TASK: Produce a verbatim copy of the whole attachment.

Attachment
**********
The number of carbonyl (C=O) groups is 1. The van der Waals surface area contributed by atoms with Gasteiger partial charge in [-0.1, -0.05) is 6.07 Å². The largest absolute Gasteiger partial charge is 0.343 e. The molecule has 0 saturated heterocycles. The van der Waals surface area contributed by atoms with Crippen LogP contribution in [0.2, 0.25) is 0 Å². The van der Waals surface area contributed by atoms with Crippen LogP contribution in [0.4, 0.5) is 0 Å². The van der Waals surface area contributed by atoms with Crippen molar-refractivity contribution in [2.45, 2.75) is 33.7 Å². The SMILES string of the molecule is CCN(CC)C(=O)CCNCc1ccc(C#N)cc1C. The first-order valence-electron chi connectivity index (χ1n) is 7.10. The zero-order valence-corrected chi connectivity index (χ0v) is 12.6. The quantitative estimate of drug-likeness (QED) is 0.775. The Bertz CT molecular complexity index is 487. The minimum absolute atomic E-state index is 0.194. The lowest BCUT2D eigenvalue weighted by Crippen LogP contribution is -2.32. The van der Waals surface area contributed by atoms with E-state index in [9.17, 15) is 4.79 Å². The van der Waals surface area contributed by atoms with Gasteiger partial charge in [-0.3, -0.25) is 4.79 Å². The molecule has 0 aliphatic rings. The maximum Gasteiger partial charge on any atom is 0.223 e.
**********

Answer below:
The number of carbonyl (C=O) groups is 1. The van der Waals surface area contributed by atoms with Gasteiger partial charge in [-0.1, -0.05) is 6.07 Å². The largest absolute Gasteiger partial charge is 0.343 e. The molecule has 0 saturated heterocycles. The van der Waals surface area contributed by atoms with Crippen LogP contribution in [0.2, 0.25) is 0 Å². The van der Waals surface area contributed by atoms with Crippen LogP contribution in [0.4, 0.5) is 0 Å². The van der Waals surface area contributed by atoms with Crippen molar-refractivity contribution in [2.45, 2.75) is 33.7 Å². The SMILES string of the molecule is CCN(CC)C(=O)CCNCc1ccc(C#N)cc1C. The first-order valence-electron chi connectivity index (χ1n) is 7.10. The zero-order valence-corrected chi connectivity index (χ0v) is 12.6. The quantitative estimate of drug-likeness (QED) is 0.775. The Bertz CT molecular complexity index is 487. The minimum absolute atomic E-state index is 0.194. The lowest BCUT2D eigenvalue weighted by Crippen LogP contribution is -2.32. The van der Waals surface area contributed by atoms with E-state index in [9.17, 15) is 4.79 Å². The van der Waals surface area contributed by atoms with Gasteiger partial charge in [-0.3, -0.25) is 4.79 Å². The molecule has 0 aliphatic rings. The maximum Gasteiger partial charge on any atom is 0.223 e.